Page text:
By JOHN ANDERSON
After meetings, special meetings, an ethics board and town attorney meetings that took place over nearly two months, and ethics complaint has turned out to be an employee handbook violation.
The Town of Wellsville held a 30-minute executive session Wednesday night to go over findings from the Town of Wellsville Ethics Committee.
After a brief statement from the ethics board, the matter was handed back to the board as a “violation to the employee handbook” as it was not an ethics violation. Details and names of the employee or employees were not given.
Town board members Patricia Graves and Jesse Case, who were appointed to the ethics committee by Wellsville Town Supervisor Shad Alsworth, will now decide if there will be disciplinary action for violating the employee handbook.
Town Board member Mike Miller, who is not on the ethics committee, said he was confident in the way the issue was handled.
“I don’t expect details (from the ethics committee) because I’m not involved, but it’s my duty to know if there is any danger or legal action to the town and the taxpayers,” Miller said after the meeting. “And I do not feel there is any imminent thing like that.”
On Nov. 18, the town announced a need for an emergency special meeting on Nov. 23 to appoint a member to the ethics committee. Alsworth appointed Case and Graves to the committee on Nov. 23.
On Dec. 15, the ethics committee met in executive session at Town Attorney Mike Finn’s office. The executive session was “to discuss a personnel matter that could involve employee discipline and or criminal prosecution,” Finn said at the time. They met for two hours behind closed doors.
Wednesday night, Graves made a motion to go into executive session, “For a matter relating to the employment history of a particular person or persons and possibly disciplinary action that may need to be taken.”
The Wellsville Sun disputed the need for an executive session as nothing relating to the complaint received by the ethics committee was discussed. Names were not brought up as the executive session was just to go over next-step protocol.
The Wellsville Sun reporter said, “Everything that was said that would be in executive session, wasn’t. At some point did you guys say ‘hey, we need to come out of this and go into public session?’ Because it wasn’t?”
Alsworth said, “We didn’t discuss any particulars. Graves then repeated Alsworth, “We didn’t discuss any particulars. According to our town employee handbook there is disciplinary action that could be taken.”
The reporter asked, “But there is not going to be any disciplinary action taken?”
Alsworth said, “That’s not necessarily true. We have a committee that handles these things. They operate separately from the town board. If they feel there is something that has to be addressed, that committee will act in that fashion. A committee comprised by Mrs. Graves and Mr. Case that will handle, basically, HR issues and if something has to be handled, they will handle it … I don’t know if that committee has anything to work on or not, I’m not privy to that information.”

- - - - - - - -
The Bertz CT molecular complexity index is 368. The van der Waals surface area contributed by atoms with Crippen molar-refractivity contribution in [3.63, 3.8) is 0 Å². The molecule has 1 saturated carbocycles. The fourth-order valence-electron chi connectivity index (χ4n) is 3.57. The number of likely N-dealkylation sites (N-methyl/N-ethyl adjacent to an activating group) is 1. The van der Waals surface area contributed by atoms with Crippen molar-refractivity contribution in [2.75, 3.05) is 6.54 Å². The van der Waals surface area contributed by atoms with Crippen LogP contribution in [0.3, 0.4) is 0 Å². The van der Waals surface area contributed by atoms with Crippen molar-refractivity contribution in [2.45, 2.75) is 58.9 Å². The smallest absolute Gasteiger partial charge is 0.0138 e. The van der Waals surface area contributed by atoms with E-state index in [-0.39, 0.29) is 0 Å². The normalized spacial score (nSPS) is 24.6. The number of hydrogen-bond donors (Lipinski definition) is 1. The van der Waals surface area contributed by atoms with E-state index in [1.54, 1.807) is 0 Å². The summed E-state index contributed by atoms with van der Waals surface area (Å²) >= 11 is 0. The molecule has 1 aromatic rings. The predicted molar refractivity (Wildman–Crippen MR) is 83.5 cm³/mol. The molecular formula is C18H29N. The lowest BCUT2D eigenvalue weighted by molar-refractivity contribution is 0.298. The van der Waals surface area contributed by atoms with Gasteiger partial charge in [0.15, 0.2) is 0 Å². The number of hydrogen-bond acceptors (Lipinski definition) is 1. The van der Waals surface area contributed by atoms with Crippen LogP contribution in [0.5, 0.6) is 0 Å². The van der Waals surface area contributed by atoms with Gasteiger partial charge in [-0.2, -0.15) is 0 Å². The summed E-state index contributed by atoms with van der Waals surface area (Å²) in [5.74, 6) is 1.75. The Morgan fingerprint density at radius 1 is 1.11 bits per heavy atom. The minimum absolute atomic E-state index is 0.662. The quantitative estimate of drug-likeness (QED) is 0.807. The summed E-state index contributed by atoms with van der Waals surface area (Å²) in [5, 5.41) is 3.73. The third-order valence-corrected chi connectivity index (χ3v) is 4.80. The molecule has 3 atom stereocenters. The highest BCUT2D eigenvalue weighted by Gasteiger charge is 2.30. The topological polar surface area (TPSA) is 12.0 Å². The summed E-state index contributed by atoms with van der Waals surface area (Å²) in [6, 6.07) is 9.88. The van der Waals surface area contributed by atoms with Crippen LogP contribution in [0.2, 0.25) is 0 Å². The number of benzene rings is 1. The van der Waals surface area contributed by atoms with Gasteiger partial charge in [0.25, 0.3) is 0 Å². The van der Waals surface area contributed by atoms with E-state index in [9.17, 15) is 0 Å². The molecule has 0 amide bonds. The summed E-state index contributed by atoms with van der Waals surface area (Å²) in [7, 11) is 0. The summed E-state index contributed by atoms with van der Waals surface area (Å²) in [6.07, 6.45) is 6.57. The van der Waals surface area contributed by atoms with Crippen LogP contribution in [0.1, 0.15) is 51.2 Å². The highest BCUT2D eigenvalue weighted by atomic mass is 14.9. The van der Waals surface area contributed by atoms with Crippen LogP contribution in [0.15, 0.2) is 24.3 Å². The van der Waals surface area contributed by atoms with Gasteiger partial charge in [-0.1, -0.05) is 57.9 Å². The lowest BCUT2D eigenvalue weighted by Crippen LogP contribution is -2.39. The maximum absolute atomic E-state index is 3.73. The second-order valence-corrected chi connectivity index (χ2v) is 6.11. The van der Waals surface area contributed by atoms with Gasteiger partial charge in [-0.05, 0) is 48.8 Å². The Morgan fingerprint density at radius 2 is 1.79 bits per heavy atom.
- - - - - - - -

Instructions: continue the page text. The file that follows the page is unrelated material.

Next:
Miller said of the executive session, “I don’t think it was communicated very well and there were sometimes it could have been in a public session. But it was above-board. There is, as Shad said, a sub-committee within the board that handles questions and the ethics committee had some recommendations. How they are supposed to act was from bylaws written in 1970 or 1972? They needed more guidance about what they are supposed to or can do.”
Miller said he expects the town attorney to find updated ethics committee bylaws used by other towns and the Town of Wellsville would choose an updated model.
Miller said the issue is not being swept under a rug and both Miller and Alsworth said they were confident the town did not violate executive session rules because they went over conversations that were private with the town attorney.
The Wellsville Sun does not believe a discussion with an attorney over procedure that does not mention names, litigation, discipline or removal should be part of executive session. Christen L Smith, a senior attorney for the New York State Committee on Open Government, told the Wellsville Sun, “The mere fact they are talking about ethics issues is not a reason to go into executive session. It has to be more specific than that. You can’t resuscitate the statutory language.”
Town of Wellsville Ethics Committee Chairman Ron Lanphier was asked by the board to join them in the executive session. The clerk of the board did not attend and the town attorney was not present. The public, which comprised of eight members, stayed in the airport hangar at the Wellsville Municipal Airport as the board went into another town office to meet.
Lanphier was asked to read a statement after the executive session.
“After reading on some concerns that were brought to the ethics committee, the ethics committee found the concerns led to a violation of the employee handbook and would be best handled under the employee discipline policy established in the handbook,” Lanphier read from a statement. “It did not rise to an ethical committee violation at this time.”
Alsworth then thanked the committee and went over the next steps.
“I’d like to thank the ethics committee for the job they did. I believe it’s been a unanimous consent over the next month or two, the ethics committee and Mr. Finn will work in conjunction making updates to the town law,”Alsworth said.
Graves added, “Yes, the town laws were put in place in 1970 and should be reviewed and updated to any new standards that should be in place. And spell out a few proper procedures, things like that, a little more defined.”
Alsworth then told Lanphier, “On behalf of the ethics committee, if you could go back to them and thank them for their service. You guys don’t get paid for that and you had to expend a fair amount of time for that and the town board thanks you for your service.”